Huld. A quarrel 'twixt the hunter and our master, (He dashes among the wolves with his Who now comes wounded home. hunting knife, and then springs for- Ter.
And what of Paolo? ward after the Hunter,
Huld. O heavy, heavy news! - The child is
missing ! Ter. Nay, then he is not dead Oh no, not dead!
I told thee heaven would not so deal with me! SCENE VI.
My precious boy will come back on the morrow,
Hunters are often lost for many days. Night — the interior of Olaf s house — Teresa alone
These men shall seek for him among the wilds a bright fire burns on the hearth – refreshments are I, too, will go myself. Where are the men ? set out, and clothes hanging by the fire for Olaf and Paolo.
Enter the HUNTER, hastily. Teresa. How late it is! an hour beyond the mid
Hunt. Dear lady, woe is me! night!
Away, away! And bitter cold it is! The icy wind
Ter. Where is my boy?
Hunt. Even pierces through these walls! Poor little Paolo,
Oh wretched, wretched mother! How weary and half-frozen he will he:
Ter. Torture me not, but tell me where he is ? But he shall sit upon the bench beside me,
Hunt. Lady, forgive me for the news I bring ! And I will hold his hands, and lay his head
Ter. Then he is dead ?
Most terrible recital !
Lady, thy husband, to preserve himself, (She puts fresh logs on the fire.
Hath given thy little Paolo to the wolves! And this is the third time I have renewed
Ter. [with a scream of horror.] Oh no, no, no! The wasting fire! and when I piled it first,
Hunt. He stopped their maws My Paolo will be here," I said, “ before
With thy poor Paolo's blood !
Ter. These logs shall have burned through!" but, now
He did not so !
Hunt. Poor little one, how he did cry for thee! alas, I know not what to say, saving the wonder
Huld. Peace! can'st not hold thy peace. Oh hear That he comes not, and even this is grown
it not! A kind of vague despair, that seems to threaten
Lady, he is but missing !
Hunt. He will not come at all! Oh, if aught happen,
Poor weak thing! Save good unto the child, like poor old Jacob,
How he did cling to me, and pray that I
Would save him from his father! Then should I be bereaved !
[Teresa clasps her hands, and stands in Enter HULDA, with a very dejected countenance ; she
speechless agony. takes down Paolo's clothes, and folds them up. I might have snatched a pretty lock of hair; Ter.
Nay, how is this? I wish I had - a pretty curling lock! Huld. He will not need them more?
Ter. [falling on her kness.] God, of thy mercy Ter. Woman, what say'st thou ?
strengthen, strengthen me! Huld. Two hunters from the icebergs are come Enable me to bear what is thy will! down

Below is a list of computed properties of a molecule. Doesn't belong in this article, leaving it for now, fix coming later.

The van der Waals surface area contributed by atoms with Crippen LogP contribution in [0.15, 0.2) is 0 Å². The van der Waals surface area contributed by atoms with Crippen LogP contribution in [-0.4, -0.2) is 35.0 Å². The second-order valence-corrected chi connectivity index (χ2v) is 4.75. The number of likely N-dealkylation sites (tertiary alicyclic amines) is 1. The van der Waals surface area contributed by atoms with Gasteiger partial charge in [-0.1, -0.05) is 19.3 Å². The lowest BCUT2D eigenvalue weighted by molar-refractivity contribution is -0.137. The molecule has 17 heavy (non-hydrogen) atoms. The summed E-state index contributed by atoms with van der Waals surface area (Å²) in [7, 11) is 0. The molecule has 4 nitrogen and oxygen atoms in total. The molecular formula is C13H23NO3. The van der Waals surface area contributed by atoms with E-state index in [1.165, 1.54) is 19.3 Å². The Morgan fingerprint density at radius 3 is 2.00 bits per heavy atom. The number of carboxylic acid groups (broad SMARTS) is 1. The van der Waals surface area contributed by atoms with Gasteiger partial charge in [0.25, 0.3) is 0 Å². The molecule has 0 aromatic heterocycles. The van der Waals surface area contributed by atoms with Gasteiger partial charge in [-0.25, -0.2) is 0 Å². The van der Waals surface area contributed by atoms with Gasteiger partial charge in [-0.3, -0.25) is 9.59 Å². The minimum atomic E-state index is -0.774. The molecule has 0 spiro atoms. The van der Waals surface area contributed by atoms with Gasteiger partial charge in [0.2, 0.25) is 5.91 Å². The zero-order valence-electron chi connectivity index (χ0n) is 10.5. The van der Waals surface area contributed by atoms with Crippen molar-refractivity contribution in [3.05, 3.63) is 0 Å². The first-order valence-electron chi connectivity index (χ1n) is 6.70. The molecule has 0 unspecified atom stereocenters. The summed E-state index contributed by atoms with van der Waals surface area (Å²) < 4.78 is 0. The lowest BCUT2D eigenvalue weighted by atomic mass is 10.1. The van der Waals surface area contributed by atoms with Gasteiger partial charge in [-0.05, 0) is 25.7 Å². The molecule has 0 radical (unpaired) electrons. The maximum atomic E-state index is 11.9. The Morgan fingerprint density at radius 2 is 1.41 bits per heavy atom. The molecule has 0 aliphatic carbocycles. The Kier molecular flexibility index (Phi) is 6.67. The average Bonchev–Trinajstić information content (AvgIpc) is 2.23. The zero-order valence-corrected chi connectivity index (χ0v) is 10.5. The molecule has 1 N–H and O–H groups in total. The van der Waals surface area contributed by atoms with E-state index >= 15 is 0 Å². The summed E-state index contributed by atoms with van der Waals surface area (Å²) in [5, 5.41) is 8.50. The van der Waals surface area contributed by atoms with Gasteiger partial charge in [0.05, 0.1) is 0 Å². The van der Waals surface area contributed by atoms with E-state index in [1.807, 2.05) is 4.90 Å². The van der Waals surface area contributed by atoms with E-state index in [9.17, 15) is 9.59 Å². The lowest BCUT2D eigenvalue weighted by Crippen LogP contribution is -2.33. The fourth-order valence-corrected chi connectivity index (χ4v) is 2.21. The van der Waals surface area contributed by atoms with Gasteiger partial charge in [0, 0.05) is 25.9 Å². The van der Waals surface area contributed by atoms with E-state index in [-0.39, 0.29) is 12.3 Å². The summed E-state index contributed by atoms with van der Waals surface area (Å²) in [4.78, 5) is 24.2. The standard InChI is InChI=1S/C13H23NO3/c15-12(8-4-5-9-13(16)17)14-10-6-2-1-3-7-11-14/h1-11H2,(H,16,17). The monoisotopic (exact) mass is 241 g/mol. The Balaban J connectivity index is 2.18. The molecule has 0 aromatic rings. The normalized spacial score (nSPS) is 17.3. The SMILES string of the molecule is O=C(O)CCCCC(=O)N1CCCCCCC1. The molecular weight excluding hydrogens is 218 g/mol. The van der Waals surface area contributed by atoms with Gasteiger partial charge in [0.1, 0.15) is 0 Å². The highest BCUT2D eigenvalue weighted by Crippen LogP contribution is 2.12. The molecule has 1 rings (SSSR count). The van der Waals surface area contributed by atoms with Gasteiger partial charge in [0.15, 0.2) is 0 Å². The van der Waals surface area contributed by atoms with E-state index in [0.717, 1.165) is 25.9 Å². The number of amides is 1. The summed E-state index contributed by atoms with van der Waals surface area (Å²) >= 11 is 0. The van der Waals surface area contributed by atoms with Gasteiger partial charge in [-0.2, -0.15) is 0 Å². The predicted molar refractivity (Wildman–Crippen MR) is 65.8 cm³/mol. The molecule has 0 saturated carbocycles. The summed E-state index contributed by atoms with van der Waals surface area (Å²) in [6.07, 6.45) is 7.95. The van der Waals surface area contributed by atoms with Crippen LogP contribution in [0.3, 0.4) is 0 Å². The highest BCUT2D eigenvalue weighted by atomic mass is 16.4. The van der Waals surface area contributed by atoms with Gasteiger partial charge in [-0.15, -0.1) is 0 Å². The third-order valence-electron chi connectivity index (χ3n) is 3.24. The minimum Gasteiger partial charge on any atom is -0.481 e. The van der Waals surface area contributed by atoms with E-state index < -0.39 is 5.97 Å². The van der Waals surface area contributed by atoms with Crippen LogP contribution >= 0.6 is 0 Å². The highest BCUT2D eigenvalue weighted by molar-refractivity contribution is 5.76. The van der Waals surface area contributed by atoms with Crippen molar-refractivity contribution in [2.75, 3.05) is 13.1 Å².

[She falls insensible to the floor. Ere long thy husband comes,
Huld. Wretch, why didst tell it her so cruelly Besides, the iceberg hunters say not so.
And from the depths of my despair
I will look up, and trust in Thee!
[She goes slowly out. I hear her husband's voice! Huld.
She must not see him !
Many weeks afterwards - a chamber of Olaf's house But there's that damning deed laid to his charge, -Olaf near death, lying upon his bed— Teresa sits Will make Teresa curse both him and heaven! beside him.
(He goes out.
Olaf. For years of tyranny I do beseech
The unrepining patience, and the beauty
Of thy most holy life, my wife, I bless thee!
Ter. Thank God! affliction has been merciful! The following day—the interior of the chapel- Teresa on her knees before the image of the Virgin.
My boy, thy death has saved thy father's soul!
Olaf. And the great might of virtue in thyself;Mother of God, who borest
Thy resignation, and thy pitying pardon That cruel pang which made spirit bleed! For these, receive my blessing ere I die —
Who knew'st severest anguish, sorrow sorest, These, which have been the means of my salvation ! Hear me in my great need!
Ter. Bless Him, my husband, who is strong to
save! My need is great, my woe is like thine own!
Olaf. I do, I do!- and I rejoice in death; I am bereaved of mine only one !
Though, had my life been spared, I would have been Thou know'st I have no other!
Both son and husband to thee!- Weep not thou Comfort me, oh my mother!
We shall all three ere long be united Kind Saviour, who didst shed
I, the poor outcast else, be one with you! Tears for thy Lazarus dead;
Ter. Out of affliction has arisen joy, Who raised the widow's son from off his bier;
And out of black despair immortal hope ! Who didst endure all woe
Olaf. [afler a silence of some time.] Give me thy That human hearts can know,
hand, sweet friend ;-I fain would sleep;Hear me, o hear!
And if I wake no more, I still would know
Thou wilt be with me when I pass away! Thou that art strong to comfort, look on me - Ter. May the kind, holy Mother bless thy sleep, I sit in darkness, and behold no light!
And bless thy waking, be 't of life or death! Over my heart the waves of agony
(Olaf remains perfectly quiet, and after Have gone, and left me faint! Forbear to smite
sume time a light slumber comes over A bruised and broken reed! Sustain, sustain ;